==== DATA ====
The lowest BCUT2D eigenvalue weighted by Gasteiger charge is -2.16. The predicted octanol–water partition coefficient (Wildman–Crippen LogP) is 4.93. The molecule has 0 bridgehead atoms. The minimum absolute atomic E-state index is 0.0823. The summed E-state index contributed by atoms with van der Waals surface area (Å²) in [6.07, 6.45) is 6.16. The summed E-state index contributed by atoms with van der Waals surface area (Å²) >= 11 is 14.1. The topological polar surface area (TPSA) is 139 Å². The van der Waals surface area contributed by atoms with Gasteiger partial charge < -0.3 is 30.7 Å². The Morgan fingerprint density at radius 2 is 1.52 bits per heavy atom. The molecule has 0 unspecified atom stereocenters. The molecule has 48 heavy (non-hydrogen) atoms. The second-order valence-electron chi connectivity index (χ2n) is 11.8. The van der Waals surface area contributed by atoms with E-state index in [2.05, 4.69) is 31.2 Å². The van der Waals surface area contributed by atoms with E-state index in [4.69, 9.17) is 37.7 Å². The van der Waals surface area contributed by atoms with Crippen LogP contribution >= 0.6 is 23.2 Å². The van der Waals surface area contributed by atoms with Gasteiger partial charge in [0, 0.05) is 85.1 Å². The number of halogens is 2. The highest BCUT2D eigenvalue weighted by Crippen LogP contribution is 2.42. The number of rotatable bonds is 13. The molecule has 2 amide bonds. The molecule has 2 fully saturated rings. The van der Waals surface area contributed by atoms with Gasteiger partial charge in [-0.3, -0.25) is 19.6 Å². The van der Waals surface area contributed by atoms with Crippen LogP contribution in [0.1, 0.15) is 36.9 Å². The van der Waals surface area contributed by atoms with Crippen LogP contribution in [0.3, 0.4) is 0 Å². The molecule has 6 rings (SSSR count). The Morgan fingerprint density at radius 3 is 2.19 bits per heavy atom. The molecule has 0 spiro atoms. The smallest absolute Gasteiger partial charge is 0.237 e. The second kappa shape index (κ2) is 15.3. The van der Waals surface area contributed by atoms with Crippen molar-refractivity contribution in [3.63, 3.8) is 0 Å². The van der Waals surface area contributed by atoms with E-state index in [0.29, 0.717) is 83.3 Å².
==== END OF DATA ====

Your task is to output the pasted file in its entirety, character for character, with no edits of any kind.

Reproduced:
The lowest BCUT2D eigenvalue weighted by Gasteiger charge is -2.16. The predicted octanol–water partition coefficient (Wildman–Crippen LogP) is 4.93. The molecule has 0 bridgehead atoms. The minimum absolute atomic E-state index is 0.0823. The summed E-state index contributed by atoms with van der Waals surface area (Å²) in [6.07, 6.45) is 6.16. The summed E-state index contributed by atoms with van der Waals surface area (Å²) >= 11 is 14.1. The topological polar surface area (TPSA) is 139 Å². The van der Waals surface area contributed by atoms with Gasteiger partial charge < -0.3 is 30.7 Å². The Morgan fingerprint density at radius 2 is 1.52 bits per heavy atom. The molecule has 0 unspecified atom stereocenters. The molecule has 48 heavy (non-hydrogen) atoms. The second-order valence-electron chi connectivity index (χ2n) is 11.8. The van der Waals surface area contributed by atoms with E-state index in [2.05, 4.69) is 31.2 Å². The van der Waals surface area contributed by atoms with E-state index in [4.69, 9.17) is 37.7 Å². The van der Waals surface area contributed by atoms with Crippen LogP contribution >= 0.6 is 23.2 Å². The van der Waals surface area contributed by atoms with Gasteiger partial charge in [0, 0.05) is 85.1 Å². The number of halogens is 2. The highest BCUT2D eigenvalue weighted by Crippen LogP contribution is 2.42. The number of rotatable bonds is 13. The molecule has 2 amide bonds. The molecule has 2 fully saturated rings. The van der Waals surface area contributed by atoms with Gasteiger partial charge in [-0.3, -0.25) is 19.6 Å². The van der Waals surface area contributed by atoms with Crippen LogP contribution in [0.1, 0.15) is 36.9 Å². The van der Waals surface area contributed by atoms with Crippen LogP contribution in [0.3, 0.4) is 0 Å². The molecule has 6 rings (SSSR count). The Morgan fingerprint density at radius 3 is 2.19 bits per heavy atom. The molecule has 0 spiro atoms. The smallest absolute Gasteiger partial charge is 0.237 e. The second kappa shape index (κ2) is 15.3. The van der Waals surface area contributed by atoms with Crippen molar-refractivity contribution in [3.63, 3.8) is 0 Å². The van der Waals surface area contributed by atoms with E-state index in [0.29, 0.717) is 83.3 Å².